Evidence of a Need for Change

The Health Care Blog regular Michael Millenson wrote a great piece recently in Miller-McCune Magazine on the necessity of practicing more evidenced-based medicine, and why it’s not happening.

Here is a powerful snippet but it’s definitely worth checking out in its entirety.

Experts believe that a stunning 20 to 40 percent of the $2.4 trillion America spends on health care in 2008 will be wasted on misuse (including harmful and fatal errors), overuse (care that’s unnecessary) or underuse ( effective care that’s not provided). If you take a midrange figure — let’s say 30 percent — you end up with $720 billion in savings. That’s enough in health care savings to pay the cumulative costs of the Iraq war (about $560 billion by mid-September 2008) and still have enough cash left over to pay for universal health care and the entire federal education budget. If you simply sent out a rebate check, it would come to some $2,100 for every man, woman and child in the country.And that’s just one year of savings.The failure to follow best practice carries a price tag in human lives, too, and it is equally enormous. Providing appropriate, effective and safe care where we know how to do it — no “medical mysteries” included — could annually prevent the deaths of hundreds of thousands of Americans in and out of the hospital and millions of injuries.

4 replies »

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  2. Evidence-based medicine is a trial-and-error process of clinical trials to see what might “appear” to be happening. There are limitations involved with randomized clinical trials. Perhaps the greatest limitation is that it is predictive of population trends, and is not definitive. They provide few black and white answers.
    The Vytorin link with cancer situation is one good example. The endpoint of studies have been on “lowering cholesterol.” The mindset was on lowering cholesterol. The endpoint was not if it could cause cancer in a subset of the population. Turns out it is causing cancer in a subset of patients.
    The cancer drug Taxol is another good example. The original endpoint of studies had been on “tumor response.” The mindset was on tumor response. It ended up being one of the most renumerative cancer drugs in history. The endpoint wasn’t on cancer progression.
    It took a study a decade later by Pachmann, et al to discover that Taxol produces the greatest degree of tumor shrinkage, but also the greatest release of circulating tumor cells. The endpoint was cancer progression (tumor cell release). What the study showed was that in three different Taxol containing regimens, as the tumor collapses, it produces the greatest release of circulating tumor cells, which does not reflect improved survival.
    Taxol containing regimens didn’t prolong survival over other more conventional and less expensive cytotoxic drugs. It may indeed give clinical response (tumor shrinkage), sometimes impressive, however, these are mostly short-lived and relapses after a response to Taxol are often dramatic.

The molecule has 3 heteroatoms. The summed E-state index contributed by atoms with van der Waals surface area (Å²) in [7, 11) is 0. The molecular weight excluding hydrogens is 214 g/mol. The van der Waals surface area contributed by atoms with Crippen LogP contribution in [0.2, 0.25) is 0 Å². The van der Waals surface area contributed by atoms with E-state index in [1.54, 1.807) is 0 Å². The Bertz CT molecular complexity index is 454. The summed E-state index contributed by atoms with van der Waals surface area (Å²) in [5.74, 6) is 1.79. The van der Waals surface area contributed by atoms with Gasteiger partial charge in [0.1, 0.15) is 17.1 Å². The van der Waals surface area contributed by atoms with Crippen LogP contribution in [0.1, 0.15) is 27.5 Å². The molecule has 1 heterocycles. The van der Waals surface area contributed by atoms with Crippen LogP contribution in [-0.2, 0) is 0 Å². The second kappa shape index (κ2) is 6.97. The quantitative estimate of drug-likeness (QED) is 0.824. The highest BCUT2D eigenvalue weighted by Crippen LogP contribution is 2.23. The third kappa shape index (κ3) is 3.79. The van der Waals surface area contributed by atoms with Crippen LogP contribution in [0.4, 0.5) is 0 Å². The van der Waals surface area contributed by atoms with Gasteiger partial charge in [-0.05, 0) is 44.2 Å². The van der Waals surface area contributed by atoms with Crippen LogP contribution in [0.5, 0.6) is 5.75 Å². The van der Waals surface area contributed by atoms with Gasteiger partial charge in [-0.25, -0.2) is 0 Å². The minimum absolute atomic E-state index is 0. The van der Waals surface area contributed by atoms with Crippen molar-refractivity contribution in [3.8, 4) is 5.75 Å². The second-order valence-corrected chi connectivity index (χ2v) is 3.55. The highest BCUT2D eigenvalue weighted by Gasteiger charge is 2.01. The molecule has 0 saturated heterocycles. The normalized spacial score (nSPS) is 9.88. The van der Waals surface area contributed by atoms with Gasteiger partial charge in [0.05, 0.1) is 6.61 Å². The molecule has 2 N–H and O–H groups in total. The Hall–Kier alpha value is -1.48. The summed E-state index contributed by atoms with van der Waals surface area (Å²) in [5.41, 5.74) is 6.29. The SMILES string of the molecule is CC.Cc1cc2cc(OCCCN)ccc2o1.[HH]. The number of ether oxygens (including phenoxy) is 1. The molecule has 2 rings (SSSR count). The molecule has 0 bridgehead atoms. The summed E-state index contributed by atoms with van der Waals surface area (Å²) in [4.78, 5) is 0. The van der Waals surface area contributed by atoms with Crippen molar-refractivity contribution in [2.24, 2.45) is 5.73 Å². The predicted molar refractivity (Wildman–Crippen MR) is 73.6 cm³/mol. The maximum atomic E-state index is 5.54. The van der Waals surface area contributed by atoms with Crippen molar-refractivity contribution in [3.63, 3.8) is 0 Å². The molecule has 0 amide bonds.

Science, more often, needs to be thought of “outside-the-box.”

  3. I think both (some) doctors as well as (some) patients need to be better educated.
    Many, if not most US Americans (I can compare this with my experiences in Europe) think that more care is better. More scans, more drugs, more specialists. Unfortunately, many doctors give in to (explicit/implicit) patient expectations … explaining why an ABx isn’t prescribed takes a lot of time which is often not appreciated by the patient. Prescribing it may take as little as 5 sec. (if you let office staff handle it), and you have a happy patient.
    And what Michael unfortunately forgot (maybe because the research on that is difficult and shaky): a physician will never be sued for ordering too many (noninvasive) tests, but he very well may be for not ordering one (“failure to diagnose”).
    A survey complaint by a former patient of mine sums it up: I had a fainting spell, and he didn’t even order a brain scan!

  4. Very interesting snippet. I will definitely be reading the entire piece. All of the players in our health system need to contribute to reform. Healthcare providers’ biggest contribution will be to further develop and then practice a system of evidence-based medicine. We must all keep in mind that it’s easy to say that, but it’s not as easy to implement. The human body is a very complex system (almost as complex as the healthcare system}. The standards must be easily accessible to providers, who often have rigorous schedules that don’t allow them to take a step back and redesign their practice. In other words, the move to evidence-based medicine cannot happen effectively and efficiently without other reform efforts happening simultaneously.